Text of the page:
Tag Archives: sovereign wealth funds

Will Saudi Arabia Own the United States?

In the coronavirus pandemic’s financial fallout, Saudi Arabia’s $300 billion sovereign-wealth fund has emerged as one of the world’s biggest bargain hunters, taking minority stakes worth billions of dollars in American corporations.  Saudi Arabia’s Public Investment Fund  (PIF)  in the first quarter of 2020 bought shares valued at about half a billion dollars each in Facebook, Walt Disney,  Marriott International,  and Cisco Systems.  The fund bought financial stocks, investing $522 million in Citigroup, and $488 million in Bank of America while also spending $714 million on a stake in Boeing…Crown Prince Mohammed bin Salman, the kingdom’s day-to-day ruler, tasked the sovereign-wealth fund in 2015 with diversifying the country’s economy away from oil by investing in companies and industries untethered to hydrocarbons.

PIF’s recent buying spree highlights a bold strategy of piling into global stocks even as the novel coronavirus and a crash in oil prices mean that Saudi Arabia’s financial position is now the most precarious in a decade. The Saudi government in May 2020 tripled its value-added tax rate and cut subsidies to state employees as it contends with lower oil revenue and an economy weakening under coronavirus lockdown.

Many of the stocks that PIF has targeted are trading at historic lows, bruised by the fallout from the coronavirus and rock-bottom oil prices that have battered stocks of energy companies in 2020. Teh PIF bought in 2020 undisclosed stakes in a bevy of energy companies, including Equinor (Norway), Royal Dutch Shell, Total (France) and Eni (France). The PIF invested $484 million in Shell, $222 million in Total and previously unreported stakes of $828 million in BP $481 million in Suncor Energy and $408 million in Canadian Natural Resources.

It also purchased shares valued at roughly $80 million each in: Warren Buffett’s Berkshire Hathaway; chipmakers Broadcom and Qualcom ; IBM; drugmaker Pfizer;  Starbucks; railroad company Union Pacific; outsourcer Automatic Data Processing; and Booking.com….On top of the stakes in public companies, PIF is also awaiting regulatory approval for a roughly £300 million ($363 million) buyout of U.K. Premier League soccer team Newcastle United.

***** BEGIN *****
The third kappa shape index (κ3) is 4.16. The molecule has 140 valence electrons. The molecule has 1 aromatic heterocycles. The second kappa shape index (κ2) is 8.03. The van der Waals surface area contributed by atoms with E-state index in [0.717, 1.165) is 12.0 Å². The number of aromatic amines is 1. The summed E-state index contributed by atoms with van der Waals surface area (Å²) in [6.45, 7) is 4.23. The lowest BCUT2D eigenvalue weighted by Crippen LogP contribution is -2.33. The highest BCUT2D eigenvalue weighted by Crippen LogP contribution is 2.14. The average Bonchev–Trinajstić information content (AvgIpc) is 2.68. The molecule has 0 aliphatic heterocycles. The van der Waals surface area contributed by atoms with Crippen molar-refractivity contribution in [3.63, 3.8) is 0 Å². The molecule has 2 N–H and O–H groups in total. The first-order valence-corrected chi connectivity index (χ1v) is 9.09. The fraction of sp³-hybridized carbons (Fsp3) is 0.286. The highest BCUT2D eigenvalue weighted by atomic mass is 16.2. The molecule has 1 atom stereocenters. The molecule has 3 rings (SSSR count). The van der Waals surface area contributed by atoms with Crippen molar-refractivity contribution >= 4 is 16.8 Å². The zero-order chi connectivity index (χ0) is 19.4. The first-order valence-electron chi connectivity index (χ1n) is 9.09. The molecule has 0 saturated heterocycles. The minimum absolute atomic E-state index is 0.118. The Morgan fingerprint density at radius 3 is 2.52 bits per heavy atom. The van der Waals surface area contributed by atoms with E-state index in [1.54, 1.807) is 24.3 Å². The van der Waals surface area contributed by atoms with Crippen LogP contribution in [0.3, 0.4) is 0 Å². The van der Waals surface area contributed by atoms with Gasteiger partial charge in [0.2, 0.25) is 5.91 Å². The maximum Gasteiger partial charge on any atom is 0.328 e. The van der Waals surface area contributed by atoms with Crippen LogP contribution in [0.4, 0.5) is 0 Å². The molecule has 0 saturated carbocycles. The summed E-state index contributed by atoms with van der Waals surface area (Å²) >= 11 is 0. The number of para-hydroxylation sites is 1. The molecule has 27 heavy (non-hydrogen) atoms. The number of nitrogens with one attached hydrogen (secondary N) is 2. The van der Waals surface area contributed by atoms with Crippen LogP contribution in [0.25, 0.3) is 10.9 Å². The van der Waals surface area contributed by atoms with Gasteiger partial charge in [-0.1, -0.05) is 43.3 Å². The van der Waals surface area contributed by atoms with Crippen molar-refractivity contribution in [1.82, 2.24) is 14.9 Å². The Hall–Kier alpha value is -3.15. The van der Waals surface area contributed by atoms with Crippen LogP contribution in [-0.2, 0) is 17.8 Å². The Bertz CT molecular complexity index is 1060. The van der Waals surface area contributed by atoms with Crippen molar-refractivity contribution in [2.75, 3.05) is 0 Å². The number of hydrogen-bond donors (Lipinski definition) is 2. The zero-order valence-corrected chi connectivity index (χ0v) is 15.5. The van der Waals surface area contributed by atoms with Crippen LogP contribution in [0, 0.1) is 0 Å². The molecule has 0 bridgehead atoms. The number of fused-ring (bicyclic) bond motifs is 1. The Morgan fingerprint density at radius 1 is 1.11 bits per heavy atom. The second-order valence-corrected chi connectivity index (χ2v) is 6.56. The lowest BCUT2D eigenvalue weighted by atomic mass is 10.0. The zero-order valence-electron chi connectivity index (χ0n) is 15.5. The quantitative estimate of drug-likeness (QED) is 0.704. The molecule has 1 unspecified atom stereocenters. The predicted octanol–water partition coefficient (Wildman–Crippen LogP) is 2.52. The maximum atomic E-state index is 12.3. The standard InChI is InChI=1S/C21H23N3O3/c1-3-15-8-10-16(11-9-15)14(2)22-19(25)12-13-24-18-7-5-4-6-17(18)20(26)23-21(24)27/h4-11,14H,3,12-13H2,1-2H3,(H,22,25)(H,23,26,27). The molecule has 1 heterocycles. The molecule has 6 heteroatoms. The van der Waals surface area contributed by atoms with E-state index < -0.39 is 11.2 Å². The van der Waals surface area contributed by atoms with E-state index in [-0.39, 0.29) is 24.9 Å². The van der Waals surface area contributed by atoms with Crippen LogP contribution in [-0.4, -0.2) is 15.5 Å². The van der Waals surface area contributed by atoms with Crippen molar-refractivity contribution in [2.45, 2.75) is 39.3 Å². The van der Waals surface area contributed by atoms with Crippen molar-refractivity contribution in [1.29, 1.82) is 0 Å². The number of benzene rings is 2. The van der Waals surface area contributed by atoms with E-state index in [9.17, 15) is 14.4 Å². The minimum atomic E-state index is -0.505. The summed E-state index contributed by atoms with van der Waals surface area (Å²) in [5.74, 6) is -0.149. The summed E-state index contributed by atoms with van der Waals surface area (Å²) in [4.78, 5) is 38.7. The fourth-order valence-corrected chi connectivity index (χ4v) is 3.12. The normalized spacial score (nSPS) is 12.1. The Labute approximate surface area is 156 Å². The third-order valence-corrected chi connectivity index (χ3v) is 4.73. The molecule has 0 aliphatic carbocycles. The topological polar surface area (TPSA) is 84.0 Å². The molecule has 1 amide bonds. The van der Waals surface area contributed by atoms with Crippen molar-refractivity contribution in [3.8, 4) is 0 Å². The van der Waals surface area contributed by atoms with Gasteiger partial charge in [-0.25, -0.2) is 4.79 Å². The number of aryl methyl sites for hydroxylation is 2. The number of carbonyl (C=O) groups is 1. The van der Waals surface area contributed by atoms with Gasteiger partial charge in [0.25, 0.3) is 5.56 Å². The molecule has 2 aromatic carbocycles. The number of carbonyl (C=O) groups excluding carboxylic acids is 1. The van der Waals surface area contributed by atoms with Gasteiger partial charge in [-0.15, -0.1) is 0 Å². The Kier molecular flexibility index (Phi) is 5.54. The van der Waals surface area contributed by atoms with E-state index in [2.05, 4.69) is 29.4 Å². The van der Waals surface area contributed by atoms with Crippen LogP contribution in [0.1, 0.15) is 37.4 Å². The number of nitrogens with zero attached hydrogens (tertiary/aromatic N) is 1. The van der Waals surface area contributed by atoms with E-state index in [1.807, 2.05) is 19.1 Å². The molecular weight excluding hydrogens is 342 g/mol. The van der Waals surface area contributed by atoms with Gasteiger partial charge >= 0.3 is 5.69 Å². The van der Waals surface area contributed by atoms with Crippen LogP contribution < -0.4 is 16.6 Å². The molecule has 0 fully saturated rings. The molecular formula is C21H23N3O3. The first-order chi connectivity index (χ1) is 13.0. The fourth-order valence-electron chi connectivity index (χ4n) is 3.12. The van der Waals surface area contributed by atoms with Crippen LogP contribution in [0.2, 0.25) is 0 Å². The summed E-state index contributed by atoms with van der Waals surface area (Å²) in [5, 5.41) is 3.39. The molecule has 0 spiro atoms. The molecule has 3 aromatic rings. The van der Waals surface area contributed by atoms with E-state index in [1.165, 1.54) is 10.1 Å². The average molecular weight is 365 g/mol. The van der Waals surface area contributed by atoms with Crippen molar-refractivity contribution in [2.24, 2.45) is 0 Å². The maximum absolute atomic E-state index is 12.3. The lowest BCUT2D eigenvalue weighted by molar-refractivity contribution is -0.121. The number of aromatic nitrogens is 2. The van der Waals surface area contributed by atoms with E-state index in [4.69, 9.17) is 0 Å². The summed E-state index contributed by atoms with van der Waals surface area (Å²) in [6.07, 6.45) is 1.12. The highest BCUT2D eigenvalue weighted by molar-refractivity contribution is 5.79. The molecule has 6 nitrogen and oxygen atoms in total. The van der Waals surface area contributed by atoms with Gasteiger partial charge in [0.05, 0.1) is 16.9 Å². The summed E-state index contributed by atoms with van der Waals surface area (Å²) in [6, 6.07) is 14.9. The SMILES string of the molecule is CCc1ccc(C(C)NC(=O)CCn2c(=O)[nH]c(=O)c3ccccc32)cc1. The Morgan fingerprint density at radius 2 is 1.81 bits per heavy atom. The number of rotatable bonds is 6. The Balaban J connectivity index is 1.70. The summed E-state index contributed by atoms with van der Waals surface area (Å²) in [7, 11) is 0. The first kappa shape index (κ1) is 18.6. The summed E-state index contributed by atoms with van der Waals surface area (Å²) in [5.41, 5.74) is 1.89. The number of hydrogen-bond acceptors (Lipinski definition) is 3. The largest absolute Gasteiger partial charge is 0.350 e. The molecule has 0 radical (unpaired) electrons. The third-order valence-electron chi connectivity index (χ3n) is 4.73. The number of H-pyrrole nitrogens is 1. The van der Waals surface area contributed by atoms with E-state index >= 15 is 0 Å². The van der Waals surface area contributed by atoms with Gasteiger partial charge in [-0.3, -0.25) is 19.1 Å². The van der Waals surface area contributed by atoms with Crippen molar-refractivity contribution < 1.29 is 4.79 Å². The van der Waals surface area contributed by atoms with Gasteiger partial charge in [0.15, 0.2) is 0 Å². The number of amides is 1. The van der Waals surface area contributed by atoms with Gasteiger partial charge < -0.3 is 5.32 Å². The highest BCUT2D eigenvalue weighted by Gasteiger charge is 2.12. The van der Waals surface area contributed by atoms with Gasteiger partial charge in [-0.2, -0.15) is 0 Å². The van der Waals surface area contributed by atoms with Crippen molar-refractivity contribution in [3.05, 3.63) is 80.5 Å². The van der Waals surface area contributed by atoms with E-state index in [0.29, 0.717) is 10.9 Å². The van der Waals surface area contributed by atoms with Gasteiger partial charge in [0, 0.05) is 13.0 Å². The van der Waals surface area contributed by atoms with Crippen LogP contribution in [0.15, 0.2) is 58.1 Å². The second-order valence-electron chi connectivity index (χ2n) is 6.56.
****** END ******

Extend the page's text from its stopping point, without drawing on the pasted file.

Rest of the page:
Excerpts from Rory Jones and Summer Said, Saudi Sovereign-Wealth Fund Buys Stakes in Facebook, Boeing, Cisco Systems, WSJ, May 18, 2020

Barclays and Qatar: an Unholy Alliance?

U.S. authorities are investigating Barclays  for potentially violating anti-corruption laws during its scramble to raise money from Middle Eastern investors in the early days of the financial crisis.  The probe, being conducted by the Justice Department and the Securities and Exchange Commission, is at an early stage…The U.S. investigation follows a similar probe that British regulators opened earlier this year.

According to people familiar with the probe, it is examining Barclays’ use of middlemen serving as brokers to connect the bank with powerful Middle Eastern interests at a time when the bank was seeking a cash injection from investors in the region.  Barclays disclosed the investigation at the same time it reported a GBP106 million third-quarter loss…The new investigations represent the latest blows to a once-proud British institution. This summer, Barclays paid about $450 million to settle U.S. and British charges that it sought to manipulate benchmark interest rates, sometimes at the behest of top executives. The ensuing political furor led to the abrupt resignations of Barclays’s chairman, chief executive and chief operating officer.

The Justice Department and SEC investigation involves possible violations of the Foreign Corrupt Practices Act, which among other things bars companies with U.S. operations from bribing overseas politicians or corporate executives in order to win business.  In June 2008, as the financial crisis was gaining steam, senior bankers at Barclays persuaded the Qatar Investment Authority and other investors to inject about GBP4.5 billion into the British bank, seeking to erase fears about Barclays’s health. As part of that deal, Barclays hired the Qatar fund to provide “advisory services’ in the Middle East. The bank later disclosed that it was paying about GBP238 million in fees and commissions to Qatar Investment Authority and related entities.

This summer, the U.K.’s Financial Services Authority launched a formal investigation into Barclays’s public disclosures of those arrangements. The probe focused on past and present Barclays executives, including finance chief Chris Lucas, as well as on the manner in which Barclays wooed the Qataris to invest, according to people familiar with the matter.

Excerpts, Barclays Faces U.S. Anti-Corruption Probe, MarketWatch, Oct. 31, 2012